More than 90 percent of home-based garment workers can be called ‘forced laborers’ as they are paid less than the state stipulated minimum wage.
By Jagriti Parakh
While walking down the narrow lanes of Hosahalli, through the dimly lit basement shops along Mysore Road, and across the dystopian concrete buildings in Peenya and BTM Layout in Bengaluru, there is one thing that will meet your eyes: garment workers feeding threads in the needle and bobbins, cutting fabrics, pedaling the sewing machines, occupying a few square feet area. And, there’s more to it than meets the eye.
If you talk to these workers, they will tell you how much they get paid on a daily basis: some say that they earn as low as Rs. 50 per day. They barely secure full meals; spending on education and healthcare sounds bizarre to some of these home-based garment workers.
In Hosahalli, 31-year-old Mamta works with her children, tufting buttons to upholstery for a furniture manufacturer. She is a daily wage worker. She does not send her kids to school because whatever money she gets out of tailoring is only enough to feed her kids and pay for the rent.
“I get paid Rs. 150 for 50 pieces, with at least 15 to 20 buttons in each piece. I spend almost all day making them. It is very tough to tuft buttons or to pass a cluster of threads through the material to strengthen it, but the manufacturers do not pay more than this. They say it unreasonably increases the cost of their product,” she said.
Suragini, a seamstress who stitches 50 to 75 tops in one day for a manufacturing unit of a popular fast-fashion brand, for which she is paid Rs. 300 per day, said, “I am the only one who earns in my family. Alongside this, I have to take care of the household as well. If I am unable to reach the target, I am subjected to verbal abuse and harassment, sometimes the manufacturer even deducts my salary. Whatever money I make from this, I use it for my family and home.”
There are other home-based garment workers who do not get enough work throughout the year, except the seasonal work during festivals and occasions. They say they find it extremely difficult to sustain their families and they expect some sort of social security from the government.
Laxmi, another seamstress who lives near Kumbalgodu, said, “During the wedding season, we earn around Rs. 10,000 over a month, but when it’s off-season there’s absolutely no work and we have no money to even meet the basic requirements.”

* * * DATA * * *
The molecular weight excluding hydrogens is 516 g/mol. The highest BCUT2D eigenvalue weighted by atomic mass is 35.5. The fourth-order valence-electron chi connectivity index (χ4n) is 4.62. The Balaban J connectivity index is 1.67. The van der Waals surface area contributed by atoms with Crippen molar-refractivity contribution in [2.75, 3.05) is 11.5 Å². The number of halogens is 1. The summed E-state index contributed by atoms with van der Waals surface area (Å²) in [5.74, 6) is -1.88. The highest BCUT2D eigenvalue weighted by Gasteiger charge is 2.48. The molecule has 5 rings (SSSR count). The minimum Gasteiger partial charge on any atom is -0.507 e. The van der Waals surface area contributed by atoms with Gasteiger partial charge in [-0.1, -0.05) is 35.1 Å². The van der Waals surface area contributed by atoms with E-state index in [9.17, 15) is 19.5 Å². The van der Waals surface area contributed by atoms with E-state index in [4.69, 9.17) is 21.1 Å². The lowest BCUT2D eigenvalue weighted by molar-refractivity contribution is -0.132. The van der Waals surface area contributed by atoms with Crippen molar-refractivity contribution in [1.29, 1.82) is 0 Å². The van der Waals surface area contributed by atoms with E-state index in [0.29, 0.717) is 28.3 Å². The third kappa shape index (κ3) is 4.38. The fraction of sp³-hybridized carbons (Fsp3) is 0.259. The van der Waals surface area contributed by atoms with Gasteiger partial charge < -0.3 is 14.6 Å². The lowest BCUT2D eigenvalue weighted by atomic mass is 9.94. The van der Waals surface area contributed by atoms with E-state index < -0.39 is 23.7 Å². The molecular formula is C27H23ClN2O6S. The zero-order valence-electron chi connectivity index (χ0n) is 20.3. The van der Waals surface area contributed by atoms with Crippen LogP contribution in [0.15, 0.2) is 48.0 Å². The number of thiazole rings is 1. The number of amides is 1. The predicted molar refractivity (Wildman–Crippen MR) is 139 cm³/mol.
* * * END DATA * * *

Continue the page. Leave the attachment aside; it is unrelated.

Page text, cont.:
These home-based garment workers, mostly women, are struggling to barely secure three meals a day for their families. They also have to endure unfavorable working conditions and adverse impacts on the health– more specifically, they experience abdominal pain and miscarriages due to continuous pedaling; postures and poor lighting conditions result in eye problems and joint pains among these women.
They work from their home, or in awfully tiny shops. The work that they do is mostly left invisible in the eyes of the law and policymakers as these women are not even recognized as workers.
Given the present circumstances in the garment industry and their standard salaries, the government’s move of increasing the minimum wages for garment workers and tailors is like pushing on a string. In Karnataka, minimum wages and Variable Dearness Allowance (VDA) from April 01, 2019 to March 31, 2020 for garment workers and tailors ranges between Rs. 340 to 380 per day, depending on the skill, category, and zone they live in. This is for the organized sector and the recorded workforces. Now, this is where the problem arises: more than 50 percent of the garment workers cannot be seen on paper in the State of Karnataka’s official documents.
Saroja K, General Secretary of Garment Labour Union, said, “As per the government documents from 2018, there are about 3.5 lakh garment workers, but in reality, there are about 6 lakh workers and maybe a little more than that.”
The remaining ‘unrecorded’ workers operate in an unorganized set-up. They work for big manufacturers on a daily or monthly contract basis. The manufacturers decide their wages, depending on the number of pieces they put together per day, or their working hours.
Most manufacturers that work for the western or fast-fashion brands consider outsourcing as a better alternative, as they can hire these home-based garment workers depending on the workload at much cheaper rates, without any employer liabilities.
Rajesh Chopra, a cloth manufacturer who outsources tailoring jobs, said, “When there’s a high demand from the brands that we manufacture for, we hire the home-based garment workers. We pay them as they finish the daily targets assigned to them. It is a more economical option for us, and it is good for the workers as well because they get a source of income.”
Rukmini, a labor rights activist, said, “Home-based garment workers remain at a serious disadvantage even in comparison to most other workers that fall under the category of the unorganized sector because these workers do not hold any bargaining power with the contractors or manufacturers. They are often isolated within the home, with limited opportunities to interact with others like them. They cannot form unions against their employers and are hence subjected to extreme abuses of the labor laws.”